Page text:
South America Calling
Alastair Stewart South America Correspondent

Wednesday 08/07/13

Brazil and Farm Growth

Brazil is important to grain markets, not only because of the massive crops it now produces but also because it is where the next acre of soy and corn will be planted to meet global demand for feed and food over the next decades.

Area will grow here, rather than elsewhere, because the South American country is the only major grain producer with significant land resources still available, according to common thinking.

Brazil has 200 million acres of land that can be converted into grain production without touching the rainforests, government and industry claim.

But recent studies indicate the real figure may be smaller, and technology will be as important as physical expansion in boosting local production over the next decades.

According to data compiled by Embrapa, the Brazilian state crop research agency, agricultural area actually fell 12% between 1985 and 2006, although acreage was still a princely 815 million acres

And area keeps on diminishing amid tighter environmental regulations, growing indigenous reserves and demands from logistics projects.

Meanwhile, after aggressive expansion in grain planting across the Cerrado over the past two decades, many of the easy acres in the frontier regions have now been planted.

"Ten years ago, there was ample area to expand in all the major farm frontiers. With the growth in planting and greater restrictions, scope for growth is now restricted in frontier areas like western Bahia (in the eastern Cerrado)," said Evaristo Eduardo de Mirando, an Embrapa researcher.

Still, there remains plenty of pasture for soybean farmers to expand on, you may say. But the reality is that much of it is not suitable for grain production, according to a survey compiled by Agroconsult, a local farm consultancy.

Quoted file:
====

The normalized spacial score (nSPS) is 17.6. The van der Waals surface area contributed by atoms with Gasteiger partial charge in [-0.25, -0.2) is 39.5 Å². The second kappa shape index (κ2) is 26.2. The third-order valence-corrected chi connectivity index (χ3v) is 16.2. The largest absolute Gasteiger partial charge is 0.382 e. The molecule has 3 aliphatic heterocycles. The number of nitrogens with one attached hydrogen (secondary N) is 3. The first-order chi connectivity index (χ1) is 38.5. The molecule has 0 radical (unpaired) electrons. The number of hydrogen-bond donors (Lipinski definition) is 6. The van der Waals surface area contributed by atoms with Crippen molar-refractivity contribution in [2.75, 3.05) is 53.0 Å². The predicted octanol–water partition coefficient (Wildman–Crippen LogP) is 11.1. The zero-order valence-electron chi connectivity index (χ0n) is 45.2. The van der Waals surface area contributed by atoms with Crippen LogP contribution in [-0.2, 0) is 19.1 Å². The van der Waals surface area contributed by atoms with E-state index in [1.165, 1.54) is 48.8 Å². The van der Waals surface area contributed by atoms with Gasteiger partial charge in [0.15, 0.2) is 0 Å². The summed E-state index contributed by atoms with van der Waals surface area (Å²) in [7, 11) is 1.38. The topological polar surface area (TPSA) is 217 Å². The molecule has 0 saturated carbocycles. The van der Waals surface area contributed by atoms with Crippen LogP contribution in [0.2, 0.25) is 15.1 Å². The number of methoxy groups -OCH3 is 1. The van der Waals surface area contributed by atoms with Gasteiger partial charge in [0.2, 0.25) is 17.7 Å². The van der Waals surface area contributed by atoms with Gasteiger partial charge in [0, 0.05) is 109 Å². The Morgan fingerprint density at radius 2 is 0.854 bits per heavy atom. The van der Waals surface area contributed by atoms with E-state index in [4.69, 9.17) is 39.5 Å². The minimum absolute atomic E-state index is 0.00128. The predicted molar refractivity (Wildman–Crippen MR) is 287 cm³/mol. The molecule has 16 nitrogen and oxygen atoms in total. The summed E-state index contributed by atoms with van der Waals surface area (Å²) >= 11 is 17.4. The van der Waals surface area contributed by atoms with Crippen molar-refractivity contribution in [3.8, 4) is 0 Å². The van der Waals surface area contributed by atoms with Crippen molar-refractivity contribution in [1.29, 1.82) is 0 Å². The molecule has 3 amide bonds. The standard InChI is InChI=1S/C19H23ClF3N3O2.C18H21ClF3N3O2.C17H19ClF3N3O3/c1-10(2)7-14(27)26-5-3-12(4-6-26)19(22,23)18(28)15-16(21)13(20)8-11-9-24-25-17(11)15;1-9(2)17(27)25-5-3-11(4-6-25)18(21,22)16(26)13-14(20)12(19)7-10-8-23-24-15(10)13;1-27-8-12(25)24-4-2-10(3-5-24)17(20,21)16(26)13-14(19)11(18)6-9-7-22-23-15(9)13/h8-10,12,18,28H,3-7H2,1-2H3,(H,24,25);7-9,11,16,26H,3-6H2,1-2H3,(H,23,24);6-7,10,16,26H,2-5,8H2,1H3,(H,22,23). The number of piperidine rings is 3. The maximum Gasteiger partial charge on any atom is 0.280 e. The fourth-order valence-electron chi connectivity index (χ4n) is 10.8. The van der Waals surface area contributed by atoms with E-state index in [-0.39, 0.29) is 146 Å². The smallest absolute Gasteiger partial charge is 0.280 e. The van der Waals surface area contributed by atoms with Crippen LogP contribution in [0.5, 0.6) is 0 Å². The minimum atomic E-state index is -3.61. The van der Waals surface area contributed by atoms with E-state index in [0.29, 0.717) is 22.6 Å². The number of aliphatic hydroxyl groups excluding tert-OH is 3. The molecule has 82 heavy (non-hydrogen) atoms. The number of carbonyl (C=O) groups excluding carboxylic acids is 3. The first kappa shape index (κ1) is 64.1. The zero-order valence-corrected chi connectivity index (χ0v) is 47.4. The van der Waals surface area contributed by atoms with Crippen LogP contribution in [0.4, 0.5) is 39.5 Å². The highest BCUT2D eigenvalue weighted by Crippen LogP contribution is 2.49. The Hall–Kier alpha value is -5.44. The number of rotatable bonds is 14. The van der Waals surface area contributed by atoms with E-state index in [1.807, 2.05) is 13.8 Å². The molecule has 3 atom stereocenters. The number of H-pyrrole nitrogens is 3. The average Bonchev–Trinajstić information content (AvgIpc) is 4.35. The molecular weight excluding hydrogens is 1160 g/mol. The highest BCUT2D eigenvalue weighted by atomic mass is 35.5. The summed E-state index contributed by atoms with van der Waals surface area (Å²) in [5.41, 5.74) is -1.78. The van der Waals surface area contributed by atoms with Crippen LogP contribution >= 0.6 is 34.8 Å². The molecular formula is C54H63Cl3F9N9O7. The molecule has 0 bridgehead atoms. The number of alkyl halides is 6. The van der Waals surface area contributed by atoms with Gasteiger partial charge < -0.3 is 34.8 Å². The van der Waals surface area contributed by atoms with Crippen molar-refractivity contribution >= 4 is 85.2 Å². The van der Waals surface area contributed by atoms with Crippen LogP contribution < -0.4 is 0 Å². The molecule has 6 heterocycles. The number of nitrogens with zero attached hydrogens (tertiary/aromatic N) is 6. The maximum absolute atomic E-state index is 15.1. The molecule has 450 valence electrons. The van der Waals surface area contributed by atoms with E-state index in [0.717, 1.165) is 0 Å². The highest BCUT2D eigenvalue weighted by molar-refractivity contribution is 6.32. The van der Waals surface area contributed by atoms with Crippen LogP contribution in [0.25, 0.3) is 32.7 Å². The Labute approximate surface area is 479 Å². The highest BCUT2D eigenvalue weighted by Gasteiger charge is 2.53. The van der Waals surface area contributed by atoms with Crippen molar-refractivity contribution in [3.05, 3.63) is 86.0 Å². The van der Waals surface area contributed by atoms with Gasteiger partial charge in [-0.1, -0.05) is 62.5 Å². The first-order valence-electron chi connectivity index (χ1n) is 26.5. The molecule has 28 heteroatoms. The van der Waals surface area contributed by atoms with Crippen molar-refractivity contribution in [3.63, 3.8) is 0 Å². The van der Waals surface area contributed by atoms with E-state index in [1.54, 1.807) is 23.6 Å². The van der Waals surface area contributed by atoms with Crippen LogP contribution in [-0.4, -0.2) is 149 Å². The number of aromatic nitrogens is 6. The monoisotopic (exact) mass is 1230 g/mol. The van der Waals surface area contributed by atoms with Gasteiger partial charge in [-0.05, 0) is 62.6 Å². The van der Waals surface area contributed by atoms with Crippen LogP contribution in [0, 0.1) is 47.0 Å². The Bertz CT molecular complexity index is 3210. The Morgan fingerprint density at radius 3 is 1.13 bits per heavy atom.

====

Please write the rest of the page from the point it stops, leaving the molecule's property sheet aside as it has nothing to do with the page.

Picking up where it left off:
Of Brazil's 440 million acres of pasture, only 17.8% sits above 500 meters (1,640 feet), which is seen as ideal for grain farming. Meanwhile, some 7% is on steep slopes, which would preclude conversion to row crops, the consultancies estimate.

Furthermore, a fair portion of the suitable pasture is in scattered isolated regions, which makes it difficult, and expensive, to transport grains to port.

I am not saying Brazil won't be able to meet demand for extra production over the next decade.

But its ability to satisfy future customers has as much to do with the adoption of technologies that will increase the usage and yields on existing farmland as physical expansion.

Over the last decade, the adoption of double cropping across large parts of Brazil's south and center-west over the last decade has been more important to the expansion of grain production than the conversion of degraded pasture.

There is still plenty of scope to expand area on which corn directly follows a summer crop of soybeans and more area will become available, if farmers master the technology for a third planting of pasture, or other crops, after the second-crop corn over the coming years.

The success of planting corn after soy means that the oilseed is now the dominant summer crop across most of Brazil, even driving out sugarcane in some areas.

The soybean has risen to dominate the Brazilian farm sector on the back of surging Chinese demand. The appetite for the oilseed from the Middle Kingdom, which has made Brazil the world's No. 1 agricultural exporter, will likely grow further over the next decade and the soybean should continue to dominate, although meat production will likely gain greater prominence, analysts say.

(AG)

Posted at 2:57PM CDT 08/07/13 by Alastair Stewart
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